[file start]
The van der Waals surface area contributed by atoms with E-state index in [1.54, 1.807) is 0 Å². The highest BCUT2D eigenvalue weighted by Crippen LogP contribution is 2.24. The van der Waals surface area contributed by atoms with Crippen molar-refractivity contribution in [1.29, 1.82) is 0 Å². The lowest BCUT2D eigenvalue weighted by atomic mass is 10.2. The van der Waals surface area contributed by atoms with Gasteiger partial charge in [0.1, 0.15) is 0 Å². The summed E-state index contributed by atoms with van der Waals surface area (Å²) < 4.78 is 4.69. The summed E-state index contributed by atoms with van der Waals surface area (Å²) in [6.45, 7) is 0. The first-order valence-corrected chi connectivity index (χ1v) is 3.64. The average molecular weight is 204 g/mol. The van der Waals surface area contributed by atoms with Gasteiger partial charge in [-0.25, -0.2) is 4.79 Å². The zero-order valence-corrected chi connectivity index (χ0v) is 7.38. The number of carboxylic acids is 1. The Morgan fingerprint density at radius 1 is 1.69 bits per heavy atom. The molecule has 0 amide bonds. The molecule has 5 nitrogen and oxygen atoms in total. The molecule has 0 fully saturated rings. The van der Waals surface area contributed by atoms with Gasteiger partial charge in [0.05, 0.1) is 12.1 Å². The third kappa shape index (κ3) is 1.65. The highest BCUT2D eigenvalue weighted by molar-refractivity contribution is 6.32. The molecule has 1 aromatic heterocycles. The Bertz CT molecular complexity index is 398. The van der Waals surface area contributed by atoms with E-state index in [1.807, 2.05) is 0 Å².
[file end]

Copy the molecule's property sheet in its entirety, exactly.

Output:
The van der Waals surface area contributed by atoms with E-state index in [1.54, 1.807) is 0 Å². The highest BCUT2D eigenvalue weighted by Crippen LogP contribution is 2.24. The van der Waals surface area contributed by atoms with Crippen molar-refractivity contribution in [1.29, 1.82) is 0 Å². The lowest BCUT2D eigenvalue weighted by atomic mass is 10.2. The van der Waals surface area contributed by atoms with Gasteiger partial charge in [0.1, 0.15) is 0 Å². The summed E-state index contributed by atoms with van der Waals surface area (Å²) < 4.78 is 4.69. The summed E-state index contributed by atoms with van der Waals surface area (Å²) in [6.45, 7) is 0. The first-order valence-corrected chi connectivity index (χ1v) is 3.64. The average molecular weight is 204 g/mol. The van der Waals surface area contributed by atoms with Gasteiger partial charge in [-0.25, -0.2) is 4.79 Å². The zero-order valence-corrected chi connectivity index (χ0v) is 7.38. The number of carboxylic acids is 1. The Morgan fingerprint density at radius 1 is 1.69 bits per heavy atom. The molecule has 0 amide bonds. The molecule has 5 nitrogen and oxygen atoms in total. The molecule has 0 fully saturated rings. The van der Waals surface area contributed by atoms with Gasteiger partial charge in [0.05, 0.1) is 12.1 Å². The third kappa shape index (κ3) is 1.65. The highest BCUT2D eigenvalue weighted by molar-refractivity contribution is 6.32. The molecule has 1 aromatic heterocycles. The Bertz CT molecular complexity index is 398. The van der Waals surface area contributed by atoms with E-state index in [1.807, 2.05) is 0 Å².